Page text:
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Ford shouldn’t mess with success of full-day kindergarten program

Thursday, January 31st, 2019

All the available evidence suggests the benefits of full-day kindergarten for kids, parents, employers and even the economy far outweigh any cost savings the government will be able to find by cutting this program… every dollar invested in the program will generate $2.42 for the province in reduced social costs and improved health outcomes. In other words, full-day kindergarten more than pays for itself.

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Posted in Education Debates | No Comments »

Voters didn’t give the Ford government a mandate to cut education funding

Monday, January 28th, 2019

If every student with a learning or behavioural challenge, for example, had the supports they needed to succeed and not disrupt the overall learning environment, then adding another couple students to a classroom might not matter at all. Indeed, it might even be a good trade-off… this government doesn’t have a mandate to make cuts to education. Indeed, it has no real mandate to make substantial cuts to any government service or program because that is expressly what Premier Doug Ford promised he would not do.

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Posted in Equality Debates | No Comments »

Doug Ford is blowing smoke by warning about a recession

Wednesday, January 23rd, 2019

… all the evidence is that Ford is plain wrong about the likely effect of the Trudeau government’s plans for a carbon tax. Ninety per cent of the money collected by Ottawa will be sent back directly to Canadian families, with the rest invested in programs to combat climate change. If there’s a recession on the horizon, it won’t be provoked by that.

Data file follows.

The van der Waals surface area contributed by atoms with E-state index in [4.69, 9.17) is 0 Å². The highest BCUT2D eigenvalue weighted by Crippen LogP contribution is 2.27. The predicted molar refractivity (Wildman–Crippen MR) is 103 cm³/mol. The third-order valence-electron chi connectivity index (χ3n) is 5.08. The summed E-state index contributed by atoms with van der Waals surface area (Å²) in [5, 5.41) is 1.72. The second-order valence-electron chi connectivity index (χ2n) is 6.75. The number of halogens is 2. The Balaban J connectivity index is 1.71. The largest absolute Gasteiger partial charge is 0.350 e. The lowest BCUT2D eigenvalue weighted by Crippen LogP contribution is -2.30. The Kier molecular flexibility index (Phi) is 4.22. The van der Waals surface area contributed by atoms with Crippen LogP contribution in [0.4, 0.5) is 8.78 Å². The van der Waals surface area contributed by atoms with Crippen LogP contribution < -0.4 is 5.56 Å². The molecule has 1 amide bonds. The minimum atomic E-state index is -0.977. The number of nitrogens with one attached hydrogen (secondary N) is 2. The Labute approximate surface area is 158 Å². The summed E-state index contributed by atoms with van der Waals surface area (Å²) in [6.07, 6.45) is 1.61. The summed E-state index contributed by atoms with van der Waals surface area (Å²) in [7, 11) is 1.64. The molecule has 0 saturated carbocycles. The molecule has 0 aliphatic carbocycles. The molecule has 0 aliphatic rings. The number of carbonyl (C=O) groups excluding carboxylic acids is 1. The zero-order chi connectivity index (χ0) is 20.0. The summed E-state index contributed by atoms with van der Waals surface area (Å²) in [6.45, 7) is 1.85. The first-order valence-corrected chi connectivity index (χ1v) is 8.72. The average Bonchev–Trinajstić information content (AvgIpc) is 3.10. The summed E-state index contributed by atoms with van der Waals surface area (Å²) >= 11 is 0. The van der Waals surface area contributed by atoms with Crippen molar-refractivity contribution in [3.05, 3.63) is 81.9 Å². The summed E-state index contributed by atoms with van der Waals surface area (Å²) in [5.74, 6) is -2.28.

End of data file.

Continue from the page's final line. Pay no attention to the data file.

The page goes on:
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Toronto may finally have found a better way to build affordable housing

Tuesday, January 22nd, 2019

The city’s “housing now” report outlines zoning the sites for more than 10,000 units of housing and requiring that at least two-thirds of them be purpose-built rentals. And at least half of those rentals (about 3,700) must meet a measure of affordability… Homeless shelters are bursting at the seams, the wait-list for social housing runs tens of thousands deep, and there are still more renters struggling to keep up with rents that rise faster than incomes…
But it does start to tackle part of the problem

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Posted in Inclusion Policy Context | No Comments »

Ford government cuts student aid under cover of tuition cuts

Tuesday, January 22nd, 2019

The government has no plans to compensate universities and colleges for the $440 million they will lose once the reduced tuition fees take effect. They’re on their own to figure that out… Ontario colleges… receive about $2,000 less per student from the government than those in other provinces. And universities have among the lowest levels of per-student funding in the country, while revenues from tuition and operating grants combined have been flat since 2010.